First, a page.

Buffaloski Boris

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Re: How best to differentiate
« Reply #9 on: February 04, 2020, 12:24:39 PM »
Dittoes on reading the book, but keep in mind that all VTSAX is NOT an area of agreement for some of us. (Disclosure: I think itís overpriced and i personally own none of it).

What do you find more reasonably priced?

International. I like the UK. Im keen on a few unloved  sectors in the US like financial, chemicals, and mining. Bonds make stocks look cheap, so Iím much heavier cash than I really want to be.

StashingAway

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Re: How best to differentiate
« Reply #10 on: February 04, 2020, 12:35:32 PM »
Dittoes on reading the book, but keep in mind that all VTSAX is NOT an area of agreement for some of us. (Disclosure: I think itís overpriced and i personally own none of it).

What do you find more reasonably priced?

International. I like the UK. Im keen on a few unloved  sectors in the US like financial, chemicals, and mining. Bonds make stocks look cheap, so Iím much heavier cash than I really want to be.

Ah, I see. I was thinking it was fund fees or something. It sounds more like a preference. I would wager that you would still be OK with being in VTSAX over most other funds, just not as much as your few favored ones. For instance, you would prefer it over VFIAX or TSLA.

In other words, as general advice, someone would be 80% of the way there getting out of Tesla and into a mutual fund, 90% in an index fund like VTSAX, and the last 10% we could speculate on endlessly and possibly never agree. Is that what I'm reading, or am I thinking too hard, lol!

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Re: How best to differentiate
« Reply #11 on: February 04, 2020, 12:41:27 PM »
I've definitely known we need to differentiate for a while, my laziness in addressing the problem paid off :p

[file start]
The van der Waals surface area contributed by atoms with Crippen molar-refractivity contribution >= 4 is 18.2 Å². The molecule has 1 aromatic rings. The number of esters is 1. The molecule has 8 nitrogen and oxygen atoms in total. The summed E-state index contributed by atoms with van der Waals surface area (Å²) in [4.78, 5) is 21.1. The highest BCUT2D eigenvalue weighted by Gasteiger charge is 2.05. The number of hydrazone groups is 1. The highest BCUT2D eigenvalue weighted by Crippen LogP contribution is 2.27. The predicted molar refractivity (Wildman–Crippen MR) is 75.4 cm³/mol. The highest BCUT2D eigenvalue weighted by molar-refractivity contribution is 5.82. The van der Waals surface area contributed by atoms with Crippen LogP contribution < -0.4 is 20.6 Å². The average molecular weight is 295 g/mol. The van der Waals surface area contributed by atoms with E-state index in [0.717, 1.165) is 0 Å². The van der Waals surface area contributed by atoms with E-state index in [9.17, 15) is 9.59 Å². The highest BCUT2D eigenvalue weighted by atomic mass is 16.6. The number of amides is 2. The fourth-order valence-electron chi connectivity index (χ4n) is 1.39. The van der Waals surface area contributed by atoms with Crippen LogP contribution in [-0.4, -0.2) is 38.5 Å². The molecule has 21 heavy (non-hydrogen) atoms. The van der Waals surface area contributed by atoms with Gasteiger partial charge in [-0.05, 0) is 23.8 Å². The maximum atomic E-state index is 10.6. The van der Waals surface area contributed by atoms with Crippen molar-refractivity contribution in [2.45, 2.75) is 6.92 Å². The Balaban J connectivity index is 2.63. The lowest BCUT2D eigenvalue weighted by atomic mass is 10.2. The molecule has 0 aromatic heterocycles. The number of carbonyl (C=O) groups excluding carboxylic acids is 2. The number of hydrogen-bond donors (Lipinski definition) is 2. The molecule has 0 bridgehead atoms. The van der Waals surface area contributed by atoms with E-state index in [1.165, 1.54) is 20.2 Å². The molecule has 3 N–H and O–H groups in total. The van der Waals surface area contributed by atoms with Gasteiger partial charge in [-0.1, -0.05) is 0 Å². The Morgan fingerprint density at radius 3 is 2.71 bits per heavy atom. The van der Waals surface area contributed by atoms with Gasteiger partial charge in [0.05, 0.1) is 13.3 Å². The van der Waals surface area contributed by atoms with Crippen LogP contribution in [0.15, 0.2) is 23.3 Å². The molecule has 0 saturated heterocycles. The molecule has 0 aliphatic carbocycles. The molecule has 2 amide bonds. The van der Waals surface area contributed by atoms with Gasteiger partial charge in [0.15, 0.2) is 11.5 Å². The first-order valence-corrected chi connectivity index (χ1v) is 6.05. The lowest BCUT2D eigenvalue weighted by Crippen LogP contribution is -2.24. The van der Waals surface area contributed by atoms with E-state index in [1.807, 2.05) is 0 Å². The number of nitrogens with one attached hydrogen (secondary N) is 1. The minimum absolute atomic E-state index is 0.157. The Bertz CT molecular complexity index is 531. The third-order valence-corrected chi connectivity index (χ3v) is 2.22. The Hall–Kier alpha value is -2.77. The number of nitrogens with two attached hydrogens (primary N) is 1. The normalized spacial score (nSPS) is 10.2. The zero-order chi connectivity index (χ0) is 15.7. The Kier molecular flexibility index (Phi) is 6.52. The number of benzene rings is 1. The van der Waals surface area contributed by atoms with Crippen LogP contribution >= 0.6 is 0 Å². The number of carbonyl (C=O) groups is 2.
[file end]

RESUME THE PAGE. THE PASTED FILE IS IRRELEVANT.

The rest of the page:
We do work for TSLA and have been maxing out ESPP contributions, as well as taking various bonuses in stock.  The intention was to sell the ESPP as soon as it was given to take advantage of 15% off, but again...being lazy in making those moves paid off (so far).

We sold off about 26k today, thinking we will just sell off long held shares in tables and reinvest them elsewhere, max 401k and IRA for both of us, and putting more into funds.

Buffaloski Boris

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Re: How best to differentiate
« Reply #12 on: February 04, 2020, 01:38:29 PM »
Dittoes on reading the book, but keep in mind that all VTSAX is NOT an area of agreement for some of us. (Disclosure: I think itís overpriced and i personally own none of it).

What do you find more reasonably priced?

International. I like the UK. Im keen on a few unloved  sectors in the US like financial, chemicals, and mining. Bonds make stocks look cheap, so Iím much heavier cash than I really want to be.

Ah, I see. I was thinking it was fund fees or something. It sounds more like a preference. I would wager that you would still be OK with being in VTSAX over most other funds, just not as much as your few favored ones. For instance, you would prefer it over VFIAX or TSLA.

In other words, as general advice, someone would be 80% of the way there getting out of Tesla and into a mutual fund, 90% in an index fund like VTSAX, and the last 10% we could speculate on endlessly and possibly never agree. Is that what I'm reading, or am I thinking too hard, lol!

My aversion for VTSAX doesnít have to do with fees or Vanguard. I love Vanguard and view Jack Bogle as a national Hero. My practical problem is in how VTSAX is structured and what it owns. This is a  cap weighted US based mutual fund. As a practical matter most of your exposure is in relatively small number of stocks. Is owning the top 50 stocks that everyone else owns really diversification? On top of that, the US market happens to be very pricey right now.

VTSAX, at least for me, tends to be a sort of shorthand for sloppy thinking and investing. I think way too much emphasis has been made on this idea that you can simply throw money at one mutual fund and Badda Bing, ten years hence youíll be farting through silk. You might do well, but to me itís unnecessary uncompensated risk. Why not buy international funds AND sector funds AND precious metals AND real estate AND some derivatives AND insulate your house AND buy some stocks you fancy, AND sure, buy a piece of large US based cap weighted mutual fund? Invest, diversify, and stay the course during market downturns should be the mantra.